It seems like a lot of effort and expense for a building that has no obvious connection to the GAA, but O’Kane explained its importance.
“It has been the centrepiece of our club since we bought it 40 years ago,” O’Kane said. “It is of historical importance for the area, and it is a beautiful building.”
The 3G pitch has a more practical purpose, as they not only use it to train on, but it is also a useful revenue source, as all the money they raise from it can go back into the club. The £800,000 facility is paid for with £120,000 towards changing rooms from club funds.
They have some talented members who know where and how to get the big grants.
Indeed, O’Kane said the club’s greatest strength was the collective talents of its committee, especially our Development Officer, Emmett McCloskey.
“There is a good broad base of people that make up a strong committee, who are terrific. We all come together for our love of Gaelic games. We don’t always agree, but we can agree to disagree and get things done.”
According to O’Kane, the club never have a problem raising money from businesses in the town either.
“Local businesses all get the opportunity in turn to sponsor the club teams,” he said.
Claudy is situated not far from the main Derry to Belfast road, what O’Kane calls a dormitory town, in that it is a good base for those who want to work in the city, but live in the country. Their health and well-being officer, Garth Martin, is from Fermanagh, and the secretary, Eugene O’Neill is from Down.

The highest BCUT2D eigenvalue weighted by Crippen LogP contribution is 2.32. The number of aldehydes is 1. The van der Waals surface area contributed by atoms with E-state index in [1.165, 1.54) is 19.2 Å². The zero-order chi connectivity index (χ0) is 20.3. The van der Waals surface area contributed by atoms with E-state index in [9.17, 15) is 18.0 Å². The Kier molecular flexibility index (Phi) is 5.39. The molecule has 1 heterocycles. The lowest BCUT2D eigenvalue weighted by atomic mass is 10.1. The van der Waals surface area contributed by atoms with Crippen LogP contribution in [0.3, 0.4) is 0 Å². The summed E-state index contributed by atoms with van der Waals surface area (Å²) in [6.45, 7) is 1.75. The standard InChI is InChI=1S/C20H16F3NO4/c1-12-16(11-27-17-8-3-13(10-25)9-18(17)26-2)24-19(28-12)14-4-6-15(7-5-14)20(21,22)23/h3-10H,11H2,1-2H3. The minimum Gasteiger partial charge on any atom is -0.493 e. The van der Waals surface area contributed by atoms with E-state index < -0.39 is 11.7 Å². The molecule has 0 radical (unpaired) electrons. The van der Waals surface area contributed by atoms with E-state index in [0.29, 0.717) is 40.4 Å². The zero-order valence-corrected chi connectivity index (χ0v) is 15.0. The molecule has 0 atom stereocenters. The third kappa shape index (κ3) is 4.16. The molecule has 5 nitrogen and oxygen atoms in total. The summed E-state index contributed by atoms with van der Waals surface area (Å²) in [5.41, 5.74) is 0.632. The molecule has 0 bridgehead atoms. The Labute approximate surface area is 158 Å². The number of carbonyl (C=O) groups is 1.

“There wasn’t much housing in Claudy 15-20 years ago, but then there was the boom, there was a lot more houses built. A lot of families came here.”
It is tempting to suggest that lifelong club members care more than those who might be labelled blow-ins, although anyone who has been involved with the association will know that that is a fallacy. Claudy certainly prove that such is their dedication to administration and coaching.
At underage level, the structures in place, and the people who are involved have delivered success. For example they won the u-14 B league last year. Conal Donaghy is owed a debt of gratitude for his work as the youth officer of the club, and Gavin McLaughlin has now taken on this role.
“A number of years ago we started to put in a big effort because we realised our children were not being properly catered for. We made sure that we had the right people in place,” O’Kane said.
“It is the same approach that we use when we select officers on the committee.”
Essentially, they take a professional attitude and apply that to running an amateur organisation.